The peril of clutching IT power too tightly
An IT professional CAN be a big asset if you are trying to introduce Power Pivot to your organization. They can help make your data easier to access. They can help users form meaningful relationships between different types of data. But, it’s also possible that they can secretly sabotage your attempt at Self-Service BI. The IT department has a lot of power, and much of that power comes from their knowledge being shrouded in secrecy. Here are some signs that you have an anti-Self Service BI mole in your IT department:
- - You hear a lot about the “major” technical challenges that will need to be overcome before you can introduce Power Pivot in your organization.
- - “If we do this, we will lose the one version of the truth and our data will no longer be trustworthy.”
- - You sometimes notice a bulge under the shirt of one of the “reporting technicians” that is about the size of a gun and you overhear them talking on the phone in a foreign language (probably contacting the rogue government that employs them). Ok, this is a little excessive, but you get the idea.
This might seem like a harsh critique of the IT professional, but remember: I *AM* an IT professional. It takes one to know one. I believe that at least some element of this philosophy has been ingested by every IT professional, myself included. IT departments have power and power corrupts.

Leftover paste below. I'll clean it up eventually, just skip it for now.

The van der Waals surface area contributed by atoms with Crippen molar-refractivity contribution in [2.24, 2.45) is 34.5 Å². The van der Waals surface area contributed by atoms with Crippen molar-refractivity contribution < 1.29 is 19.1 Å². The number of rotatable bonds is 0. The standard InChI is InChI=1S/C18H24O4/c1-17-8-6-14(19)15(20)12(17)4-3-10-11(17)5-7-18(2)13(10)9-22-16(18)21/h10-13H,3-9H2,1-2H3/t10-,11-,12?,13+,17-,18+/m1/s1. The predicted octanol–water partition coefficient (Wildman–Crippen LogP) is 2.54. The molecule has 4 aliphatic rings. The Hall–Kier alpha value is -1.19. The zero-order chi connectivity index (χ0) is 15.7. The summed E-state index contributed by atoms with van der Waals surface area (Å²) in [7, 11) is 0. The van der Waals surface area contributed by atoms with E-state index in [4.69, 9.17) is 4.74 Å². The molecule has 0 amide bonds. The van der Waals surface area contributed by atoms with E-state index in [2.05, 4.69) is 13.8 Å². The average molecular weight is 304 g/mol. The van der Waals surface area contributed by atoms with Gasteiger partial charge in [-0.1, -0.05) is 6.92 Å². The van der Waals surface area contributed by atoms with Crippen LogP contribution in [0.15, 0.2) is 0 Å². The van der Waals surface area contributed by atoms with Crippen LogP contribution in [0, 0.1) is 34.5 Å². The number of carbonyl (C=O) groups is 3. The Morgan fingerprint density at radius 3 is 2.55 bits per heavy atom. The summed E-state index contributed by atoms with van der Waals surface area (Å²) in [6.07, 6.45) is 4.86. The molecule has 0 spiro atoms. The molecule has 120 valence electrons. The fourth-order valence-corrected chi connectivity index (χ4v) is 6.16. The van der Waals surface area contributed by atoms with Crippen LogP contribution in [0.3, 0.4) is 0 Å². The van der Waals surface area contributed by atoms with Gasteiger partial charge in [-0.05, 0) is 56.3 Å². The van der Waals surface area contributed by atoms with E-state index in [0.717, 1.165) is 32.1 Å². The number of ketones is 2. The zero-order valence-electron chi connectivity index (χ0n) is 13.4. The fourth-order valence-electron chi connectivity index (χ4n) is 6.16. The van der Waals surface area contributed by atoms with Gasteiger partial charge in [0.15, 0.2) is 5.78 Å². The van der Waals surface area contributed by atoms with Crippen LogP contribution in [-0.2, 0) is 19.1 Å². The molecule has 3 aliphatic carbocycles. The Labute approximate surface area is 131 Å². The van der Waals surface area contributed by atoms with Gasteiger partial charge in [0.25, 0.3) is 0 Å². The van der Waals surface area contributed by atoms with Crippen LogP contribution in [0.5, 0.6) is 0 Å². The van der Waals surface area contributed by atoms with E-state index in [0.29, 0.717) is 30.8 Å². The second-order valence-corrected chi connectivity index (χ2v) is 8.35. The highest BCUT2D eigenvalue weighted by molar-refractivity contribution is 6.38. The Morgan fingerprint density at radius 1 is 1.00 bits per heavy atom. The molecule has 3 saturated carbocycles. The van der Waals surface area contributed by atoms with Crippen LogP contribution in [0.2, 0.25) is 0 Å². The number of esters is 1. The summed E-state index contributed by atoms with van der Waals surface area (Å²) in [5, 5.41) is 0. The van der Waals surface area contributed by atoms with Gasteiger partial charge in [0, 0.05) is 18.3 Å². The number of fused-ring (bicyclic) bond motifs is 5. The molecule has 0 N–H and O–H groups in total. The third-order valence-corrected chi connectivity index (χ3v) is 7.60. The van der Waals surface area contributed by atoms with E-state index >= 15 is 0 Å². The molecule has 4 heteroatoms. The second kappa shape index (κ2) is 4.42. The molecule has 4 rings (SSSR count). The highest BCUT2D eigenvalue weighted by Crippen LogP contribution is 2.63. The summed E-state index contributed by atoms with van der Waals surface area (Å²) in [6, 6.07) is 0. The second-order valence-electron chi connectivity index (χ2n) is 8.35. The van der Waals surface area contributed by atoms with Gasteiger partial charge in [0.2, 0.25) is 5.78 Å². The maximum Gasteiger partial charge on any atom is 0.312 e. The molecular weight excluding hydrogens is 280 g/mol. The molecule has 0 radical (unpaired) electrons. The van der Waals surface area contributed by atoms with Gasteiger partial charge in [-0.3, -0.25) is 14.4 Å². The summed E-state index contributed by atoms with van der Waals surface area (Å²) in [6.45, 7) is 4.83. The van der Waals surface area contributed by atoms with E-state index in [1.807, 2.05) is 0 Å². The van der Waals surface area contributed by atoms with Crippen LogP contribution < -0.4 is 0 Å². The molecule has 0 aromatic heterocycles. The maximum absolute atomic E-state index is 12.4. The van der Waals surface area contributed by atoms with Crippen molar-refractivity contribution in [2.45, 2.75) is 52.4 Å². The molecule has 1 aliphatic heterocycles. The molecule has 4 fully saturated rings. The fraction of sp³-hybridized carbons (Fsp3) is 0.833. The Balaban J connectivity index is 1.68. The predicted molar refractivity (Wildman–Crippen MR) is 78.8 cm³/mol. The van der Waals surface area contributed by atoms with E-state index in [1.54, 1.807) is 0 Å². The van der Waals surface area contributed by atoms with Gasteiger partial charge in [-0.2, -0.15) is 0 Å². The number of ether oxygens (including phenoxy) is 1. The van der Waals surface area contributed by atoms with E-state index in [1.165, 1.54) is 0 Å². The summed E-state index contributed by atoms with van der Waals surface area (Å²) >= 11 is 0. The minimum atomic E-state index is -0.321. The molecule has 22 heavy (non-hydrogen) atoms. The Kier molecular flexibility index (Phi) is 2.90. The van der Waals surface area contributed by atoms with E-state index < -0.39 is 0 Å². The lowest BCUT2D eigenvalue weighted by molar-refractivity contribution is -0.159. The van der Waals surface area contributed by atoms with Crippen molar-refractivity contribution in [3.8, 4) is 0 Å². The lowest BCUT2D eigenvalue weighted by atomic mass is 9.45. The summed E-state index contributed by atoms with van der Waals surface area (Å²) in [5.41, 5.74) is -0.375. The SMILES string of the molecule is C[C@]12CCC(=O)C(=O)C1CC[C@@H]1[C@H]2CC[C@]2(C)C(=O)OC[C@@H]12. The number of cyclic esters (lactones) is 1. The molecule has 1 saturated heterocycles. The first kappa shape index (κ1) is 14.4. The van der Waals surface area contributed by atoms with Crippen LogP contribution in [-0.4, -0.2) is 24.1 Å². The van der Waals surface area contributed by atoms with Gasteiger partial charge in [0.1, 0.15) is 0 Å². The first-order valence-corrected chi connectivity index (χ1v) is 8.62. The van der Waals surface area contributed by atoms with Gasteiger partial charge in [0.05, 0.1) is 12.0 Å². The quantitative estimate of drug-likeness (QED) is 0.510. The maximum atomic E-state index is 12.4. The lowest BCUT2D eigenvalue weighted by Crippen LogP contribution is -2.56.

The irony is that you are actually better off as an IT professional if you share your magic tricks with others because you build connections with people and you gain prestige with others by making their lives easier. I’ve noticed this when doing ERP implementations. During an ERP implementation, there are always those who resist putting their information into the ERP system because they think that they are going to somehow become obsolete. They think that the only way they can remain valuable to the company is to keep what they know in their head, on sticky notes, or in some cryptic filing system that no one else can understand. That way they become the gatekeeper to a world of information, thus ensuring job security for themselves in the future. The reality is that you will actually have more job security if you increase visibility into your area and make it easier for others to access things because you will build connections with others and they will appreciate you for being a team player. The same goes for Self-Service BI.
The real value that a person provides to their organization is their ability to communicate and connect with others. The easier they can make things for their customers (internal and external), the more valuable they will be to their company. Communication is key and Power Pivot helps us to communicate with data better than ever before. If you are in an organization with an overbearing IT department, please join me in helping to throw off the yoke of your oppressors and entering the age of Self-service BI. Enter the data democracy revolution by employing Power Pivot in your organization.